America badly needs corporate tax reform.
The United States pretends to tax corporations heavily. But those heavy tax rates are perforated by randomly generous rules such that many tax-efficient firms pay nothing at all, or even receive money back from the U.S. Treasury. The result is heavy unfairness between industries and firms, an unfairness that many economists believe systematically distorts investment decisions. U.S. productivity growth has been sluggish since the Great Recession—and had actually turned negative by the beginning of 2016.
At the same time, the corporate share of the federal-tax burden has dwindled over the years and decades. More and more of the cost of government now falls upon the payroll tax, which weighs most heavily on low- and middle-income wage earners. These Americans are suffering stagnating incomes, very probably because of the poor productivity growth of the past half-decade.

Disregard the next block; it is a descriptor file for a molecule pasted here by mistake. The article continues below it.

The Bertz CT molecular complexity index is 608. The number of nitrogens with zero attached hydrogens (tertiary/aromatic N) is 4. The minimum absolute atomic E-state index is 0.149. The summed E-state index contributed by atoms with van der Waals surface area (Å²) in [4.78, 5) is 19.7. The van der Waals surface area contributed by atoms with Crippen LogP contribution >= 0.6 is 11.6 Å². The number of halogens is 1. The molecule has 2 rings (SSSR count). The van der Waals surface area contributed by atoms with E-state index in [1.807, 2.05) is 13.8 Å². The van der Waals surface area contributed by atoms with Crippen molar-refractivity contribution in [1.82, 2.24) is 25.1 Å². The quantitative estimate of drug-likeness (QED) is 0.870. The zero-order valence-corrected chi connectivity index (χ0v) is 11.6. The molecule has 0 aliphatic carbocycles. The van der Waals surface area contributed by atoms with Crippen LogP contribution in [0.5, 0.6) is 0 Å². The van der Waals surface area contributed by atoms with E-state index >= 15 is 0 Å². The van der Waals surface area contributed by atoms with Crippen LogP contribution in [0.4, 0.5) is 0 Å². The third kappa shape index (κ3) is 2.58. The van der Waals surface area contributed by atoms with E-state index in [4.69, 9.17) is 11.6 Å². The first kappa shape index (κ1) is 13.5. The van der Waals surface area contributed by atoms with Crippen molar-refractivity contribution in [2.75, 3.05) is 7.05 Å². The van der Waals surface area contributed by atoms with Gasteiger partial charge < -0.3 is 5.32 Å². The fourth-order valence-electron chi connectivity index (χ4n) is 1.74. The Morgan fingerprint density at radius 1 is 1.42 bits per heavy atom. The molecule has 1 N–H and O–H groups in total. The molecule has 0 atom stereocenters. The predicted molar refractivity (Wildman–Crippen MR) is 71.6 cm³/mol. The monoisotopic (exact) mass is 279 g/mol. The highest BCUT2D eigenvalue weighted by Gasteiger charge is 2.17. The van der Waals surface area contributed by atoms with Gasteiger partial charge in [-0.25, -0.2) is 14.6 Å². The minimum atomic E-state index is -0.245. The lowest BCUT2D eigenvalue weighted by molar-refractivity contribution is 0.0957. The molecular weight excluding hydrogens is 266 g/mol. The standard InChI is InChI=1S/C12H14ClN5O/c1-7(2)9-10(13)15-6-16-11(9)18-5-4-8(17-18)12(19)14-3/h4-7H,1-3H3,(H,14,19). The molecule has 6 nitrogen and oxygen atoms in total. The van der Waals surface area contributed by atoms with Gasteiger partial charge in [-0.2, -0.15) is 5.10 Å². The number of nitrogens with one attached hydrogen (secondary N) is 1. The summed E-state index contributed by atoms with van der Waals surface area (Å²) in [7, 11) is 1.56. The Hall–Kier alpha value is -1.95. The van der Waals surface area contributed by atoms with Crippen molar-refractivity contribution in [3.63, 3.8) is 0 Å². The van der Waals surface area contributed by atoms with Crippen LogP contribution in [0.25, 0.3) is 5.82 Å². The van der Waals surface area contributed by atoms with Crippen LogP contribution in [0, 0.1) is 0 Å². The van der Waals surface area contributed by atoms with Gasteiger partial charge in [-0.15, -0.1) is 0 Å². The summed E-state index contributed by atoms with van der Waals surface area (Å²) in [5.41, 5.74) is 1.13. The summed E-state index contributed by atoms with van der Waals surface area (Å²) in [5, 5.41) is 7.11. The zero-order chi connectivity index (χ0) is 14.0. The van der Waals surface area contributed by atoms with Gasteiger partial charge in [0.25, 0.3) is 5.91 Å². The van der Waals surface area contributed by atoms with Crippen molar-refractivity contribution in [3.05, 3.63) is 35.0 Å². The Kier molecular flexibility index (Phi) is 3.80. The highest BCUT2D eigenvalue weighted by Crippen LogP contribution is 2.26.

Lowering the corporate rate while tightening collection—with a view to raising more revenue in a more rational way—has been a good government cause since the late 1980s. John Kerry campaigned on it during his presidential run, in 2004, as NBC News reported at the time:
“Some may be surprised to hear a Democrat calling for lower corporate tax rates,” Kerry told an audience at Wayne State University [in Michigan]. “The fact is, I don’t care about the old debates. I care about getting the job done and creating jobs here in the United States of America.”
Now, in 2017, the all-Republican federal government at last has a chance to make progress on this goal. And it is throwing that opportunity away.